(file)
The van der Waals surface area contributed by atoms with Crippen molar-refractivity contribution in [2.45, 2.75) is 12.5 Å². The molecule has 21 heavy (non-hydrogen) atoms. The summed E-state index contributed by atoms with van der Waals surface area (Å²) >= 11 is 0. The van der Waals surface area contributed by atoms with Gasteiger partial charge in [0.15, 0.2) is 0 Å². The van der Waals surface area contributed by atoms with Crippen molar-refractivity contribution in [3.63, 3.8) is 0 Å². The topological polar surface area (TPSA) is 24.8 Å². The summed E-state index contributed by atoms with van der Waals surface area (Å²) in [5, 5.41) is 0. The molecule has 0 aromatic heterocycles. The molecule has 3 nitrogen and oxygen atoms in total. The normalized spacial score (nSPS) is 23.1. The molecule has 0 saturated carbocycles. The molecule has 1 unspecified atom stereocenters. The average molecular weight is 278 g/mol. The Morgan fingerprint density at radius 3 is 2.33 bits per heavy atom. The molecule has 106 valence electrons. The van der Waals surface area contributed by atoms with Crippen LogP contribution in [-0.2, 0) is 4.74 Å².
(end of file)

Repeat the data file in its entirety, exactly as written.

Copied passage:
The van der Waals surface area contributed by atoms with Crippen molar-refractivity contribution in [2.45, 2.75) is 12.5 Å². The molecule has 21 heavy (non-hydrogen) atoms. The summed E-state index contributed by atoms with van der Waals surface area (Å²) >= 11 is 0. The van der Waals surface area contributed by atoms with Gasteiger partial charge in [0.15, 0.2) is 0 Å². The van der Waals surface area contributed by atoms with Crippen molar-refractivity contribution in [3.63, 3.8) is 0 Å². The topological polar surface area (TPSA) is 24.8 Å². The summed E-state index contributed by atoms with van der Waals surface area (Å²) in [5, 5.41) is 0. The molecule has 0 aromatic heterocycles. The molecule has 3 nitrogen and oxygen atoms in total. The normalized spacial score (nSPS) is 23.1. The molecule has 0 saturated carbocycles. The molecule has 1 unspecified atom stereocenters. The average molecular weight is 278 g/mol. The Morgan fingerprint density at radius 3 is 2.33 bits per heavy atom. The molecule has 106 valence electrons. The van der Waals surface area contributed by atoms with Crippen LogP contribution in [-0.2, 0) is 4.74 Å².